Foster programs really do save lives.
Many animals who come in to shelters like The Anti-Cruelty Society are not given the best start to life, leaving them sick, injured or in poor physical and emotional condition when they arrive in our care. That’s why having an active and robust foster program is so important! With the help of foster providers, who open their hearts and homes to animals in need, we can help cats and dogs get back up on their feet and ready for their permanent home.
Hercules and Layla are two pups who would not have made it if not for the Society and our amazing foster team.
Layla in foster care
Hercules and Layla came in to the Society in early June. Staff were immediately struck by how weak, feeble and skinny these two puppies were upon arrival. The two Boxer American Bulldog Mixes were brought in by a by a family who claimed they could no longer care for them. When asked why the puppies were so thin, the owners replied “they don’t like to eat”. We were shocked and skeptical. Staff immediately brought the dogs foods and they vacuumed it up immediately. Digging deeper, our staff found that the owners were breeding and selling puppies, and could not find any buyers for these last two. Claiming they had run out of money to continue their care, the decided to bring them to the Society for re-homing. When asked if they would be bringing in the mother, to have her spayed to prevent further litters, they replied “no” and explained that they planned to continue breeding in the future. Our Field Services team is investigating this claim.
After foster care
Both Hercules and Layla were extremely emaciated when they came in but showed an incredible amount of spirit. At 4 months old they were only a fraction of what a healthy pup should weigh – so we knew we had our work cut out for us.
After spending two weeks in our direct care, our veterinary team decided that the pups were stable enough to go out into foster, where they’d receive the individualized attention they’d need.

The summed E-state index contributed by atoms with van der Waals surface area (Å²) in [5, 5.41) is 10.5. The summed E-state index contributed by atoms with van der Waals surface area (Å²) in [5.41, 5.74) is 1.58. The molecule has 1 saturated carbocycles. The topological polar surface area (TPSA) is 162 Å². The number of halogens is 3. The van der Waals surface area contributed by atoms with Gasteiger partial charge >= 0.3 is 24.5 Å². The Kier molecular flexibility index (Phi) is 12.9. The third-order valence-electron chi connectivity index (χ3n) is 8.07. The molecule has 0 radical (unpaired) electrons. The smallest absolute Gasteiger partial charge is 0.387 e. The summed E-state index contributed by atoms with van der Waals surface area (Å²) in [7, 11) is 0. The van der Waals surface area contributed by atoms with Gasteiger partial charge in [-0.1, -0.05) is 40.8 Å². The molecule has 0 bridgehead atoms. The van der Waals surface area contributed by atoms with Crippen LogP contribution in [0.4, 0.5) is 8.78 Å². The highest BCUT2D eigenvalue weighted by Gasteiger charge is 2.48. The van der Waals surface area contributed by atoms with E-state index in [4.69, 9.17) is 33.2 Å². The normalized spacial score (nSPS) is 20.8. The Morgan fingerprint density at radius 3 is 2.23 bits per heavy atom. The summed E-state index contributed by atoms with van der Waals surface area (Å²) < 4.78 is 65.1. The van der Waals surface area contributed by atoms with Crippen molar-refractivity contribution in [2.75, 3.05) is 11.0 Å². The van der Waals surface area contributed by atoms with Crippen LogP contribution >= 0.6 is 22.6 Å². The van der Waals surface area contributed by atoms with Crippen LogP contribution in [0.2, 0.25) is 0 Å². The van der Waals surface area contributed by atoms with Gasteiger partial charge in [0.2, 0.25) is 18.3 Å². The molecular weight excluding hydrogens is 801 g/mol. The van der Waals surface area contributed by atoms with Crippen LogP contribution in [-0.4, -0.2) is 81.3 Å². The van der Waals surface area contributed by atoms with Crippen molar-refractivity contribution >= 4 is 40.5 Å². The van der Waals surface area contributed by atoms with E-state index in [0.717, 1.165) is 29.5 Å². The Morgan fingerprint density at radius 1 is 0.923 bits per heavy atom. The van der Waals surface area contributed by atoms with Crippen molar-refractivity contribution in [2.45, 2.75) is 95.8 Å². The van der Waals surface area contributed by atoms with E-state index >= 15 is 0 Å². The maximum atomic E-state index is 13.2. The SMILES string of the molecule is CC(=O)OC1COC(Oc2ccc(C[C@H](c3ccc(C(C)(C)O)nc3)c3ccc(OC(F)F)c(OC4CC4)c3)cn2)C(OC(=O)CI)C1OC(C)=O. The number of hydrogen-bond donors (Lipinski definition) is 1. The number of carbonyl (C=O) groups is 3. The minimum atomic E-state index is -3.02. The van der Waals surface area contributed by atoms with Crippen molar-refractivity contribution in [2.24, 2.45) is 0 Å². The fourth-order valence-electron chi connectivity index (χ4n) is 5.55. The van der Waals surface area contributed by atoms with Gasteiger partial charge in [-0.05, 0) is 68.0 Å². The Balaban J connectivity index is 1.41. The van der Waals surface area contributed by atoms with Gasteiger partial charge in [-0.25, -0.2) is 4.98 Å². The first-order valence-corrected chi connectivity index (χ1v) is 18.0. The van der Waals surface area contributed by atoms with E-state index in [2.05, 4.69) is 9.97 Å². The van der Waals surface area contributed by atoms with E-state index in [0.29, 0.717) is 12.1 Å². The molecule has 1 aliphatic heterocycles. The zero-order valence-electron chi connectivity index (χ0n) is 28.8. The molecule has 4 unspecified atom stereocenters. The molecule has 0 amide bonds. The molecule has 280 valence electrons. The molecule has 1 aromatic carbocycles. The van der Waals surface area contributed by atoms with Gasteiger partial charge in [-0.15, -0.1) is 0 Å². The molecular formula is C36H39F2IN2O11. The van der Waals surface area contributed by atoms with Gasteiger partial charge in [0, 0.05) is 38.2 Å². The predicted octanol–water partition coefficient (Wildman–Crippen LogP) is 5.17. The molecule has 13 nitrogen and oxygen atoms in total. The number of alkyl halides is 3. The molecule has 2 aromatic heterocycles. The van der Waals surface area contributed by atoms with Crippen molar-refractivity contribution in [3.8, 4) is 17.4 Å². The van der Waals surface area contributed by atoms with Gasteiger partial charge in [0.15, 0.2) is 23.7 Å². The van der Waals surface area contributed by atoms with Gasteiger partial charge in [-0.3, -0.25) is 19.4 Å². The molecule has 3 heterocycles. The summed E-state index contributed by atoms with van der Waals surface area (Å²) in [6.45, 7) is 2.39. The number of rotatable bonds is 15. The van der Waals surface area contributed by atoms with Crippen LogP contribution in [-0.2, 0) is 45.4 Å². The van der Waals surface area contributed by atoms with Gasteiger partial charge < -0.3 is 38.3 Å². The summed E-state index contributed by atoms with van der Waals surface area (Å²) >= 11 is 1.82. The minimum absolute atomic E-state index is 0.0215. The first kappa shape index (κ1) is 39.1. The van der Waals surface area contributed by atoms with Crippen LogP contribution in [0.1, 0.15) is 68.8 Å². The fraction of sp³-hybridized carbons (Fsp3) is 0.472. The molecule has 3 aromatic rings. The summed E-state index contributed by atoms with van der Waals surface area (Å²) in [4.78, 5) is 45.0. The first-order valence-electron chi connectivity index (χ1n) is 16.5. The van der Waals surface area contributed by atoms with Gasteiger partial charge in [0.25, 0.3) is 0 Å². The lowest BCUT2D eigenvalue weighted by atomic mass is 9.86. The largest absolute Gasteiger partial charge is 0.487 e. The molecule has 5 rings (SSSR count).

After hitting our Foster Candidate list Hercules was swiftly scooped up by foster mom Lauren, who worked round the clock with our clinic to stabilize his health. In the meantime, his sister Layla’s condition suddenly declined, with the pup coming down with kennel cough, adding further strain to her already delicate system. Rather than put her immediately into foster care as planned, staff fostered Layla on-site with weekend trips to staff’s homes until her condition stabilized. Once she started to put on weight and her lethargy dissipated, we sent her to the home of Megan, a new foster recruit, where she could stay long term as she bounced back to health.
Layla in foster care
In the meantime, Layla’s brother Hercules, who had begun to thrive in foster care, was selected to debut at an off-site adoption event and was immediately scooped up by an adoptive family. And after only three weeks in foster care, Layla, the once skeletal puppy, had filled out, grown up and became as happy and giddy as could be! Bonding as closely as she did with this previously frail pup, Layla’s foster Megan made the decision to adopt her herself, joining the ranks of our beloved “foster failure” team. Both puppies have been in their adoptive homes for two weeks now and are continuing to flourish.
Hercules and Layla’s story is a prime example of how a community of animal lovers can come together to save lives. Coming to The Anti-Cruelty Society, where they received specialized medical care and TLC, and then going out to foster where they could be nurtured one on one, these pups were lucky to have so many people rallying around them to ensure they’d make it through.
We’d like to once again thank Hercules and Layla’s foster parents, as well as Society staff, for going above and beyond in the care of these two incredible pups. Thank you for all the wonderful work you do for the animals!
If you’re interested in learning more about The Anti-Cruelty Society and our foster program visit our website here to learn how you can get involved.
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